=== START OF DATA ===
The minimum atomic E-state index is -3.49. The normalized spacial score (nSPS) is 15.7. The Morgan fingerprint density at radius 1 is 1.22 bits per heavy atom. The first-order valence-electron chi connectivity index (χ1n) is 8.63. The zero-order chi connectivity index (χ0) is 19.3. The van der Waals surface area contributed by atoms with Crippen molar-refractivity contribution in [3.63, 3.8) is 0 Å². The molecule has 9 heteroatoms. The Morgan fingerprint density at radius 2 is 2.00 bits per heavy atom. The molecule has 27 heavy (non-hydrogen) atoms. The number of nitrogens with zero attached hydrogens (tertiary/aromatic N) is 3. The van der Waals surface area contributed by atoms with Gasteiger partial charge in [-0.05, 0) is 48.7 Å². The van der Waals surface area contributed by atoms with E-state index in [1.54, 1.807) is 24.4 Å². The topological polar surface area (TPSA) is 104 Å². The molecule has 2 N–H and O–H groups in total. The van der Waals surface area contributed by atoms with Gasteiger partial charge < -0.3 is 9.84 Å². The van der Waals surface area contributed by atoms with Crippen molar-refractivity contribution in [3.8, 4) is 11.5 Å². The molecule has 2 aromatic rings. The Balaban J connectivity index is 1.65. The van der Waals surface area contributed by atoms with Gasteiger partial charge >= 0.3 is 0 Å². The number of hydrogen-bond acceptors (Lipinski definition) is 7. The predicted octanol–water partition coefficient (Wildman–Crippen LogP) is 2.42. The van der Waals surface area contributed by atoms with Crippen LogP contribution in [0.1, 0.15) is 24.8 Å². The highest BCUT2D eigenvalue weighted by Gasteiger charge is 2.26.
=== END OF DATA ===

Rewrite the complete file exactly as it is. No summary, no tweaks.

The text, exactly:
The minimum atomic E-state index is -3.49. The normalized spacial score (nSPS) is 15.7. The Morgan fingerprint density at radius 1 is 1.22 bits per heavy atom. The first-order valence-electron chi connectivity index (χ1n) is 8.63. The zero-order chi connectivity index (χ0) is 19.3. The van der Waals surface area contributed by atoms with Crippen molar-refractivity contribution in [3.63, 3.8) is 0 Å². The molecule has 9 heteroatoms. The Morgan fingerprint density at radius 2 is 2.00 bits per heavy atom. The molecule has 27 heavy (non-hydrogen) atoms. The number of nitrogens with zero attached hydrogens (tertiary/aromatic N) is 3. The van der Waals surface area contributed by atoms with Gasteiger partial charge in [-0.05, 0) is 48.7 Å². The van der Waals surface area contributed by atoms with E-state index in [1.54, 1.807) is 24.4 Å². The topological polar surface area (TPSA) is 104 Å². The molecule has 2 N–H and O–H groups in total. The van der Waals surface area contributed by atoms with Gasteiger partial charge < -0.3 is 9.84 Å². The van der Waals surface area contributed by atoms with Crippen molar-refractivity contribution in [3.8, 4) is 11.5 Å². The molecule has 2 aromatic rings. The Balaban J connectivity index is 1.65. The van der Waals surface area contributed by atoms with Gasteiger partial charge >= 0.3 is 0 Å². The number of hydrogen-bond acceptors (Lipinski definition) is 7. The predicted octanol–water partition coefficient (Wildman–Crippen LogP) is 2.42. The van der Waals surface area contributed by atoms with Crippen LogP contribution in [0.1, 0.15) is 24.8 Å². The highest BCUT2D eigenvalue weighted by Gasteiger charge is 2.26.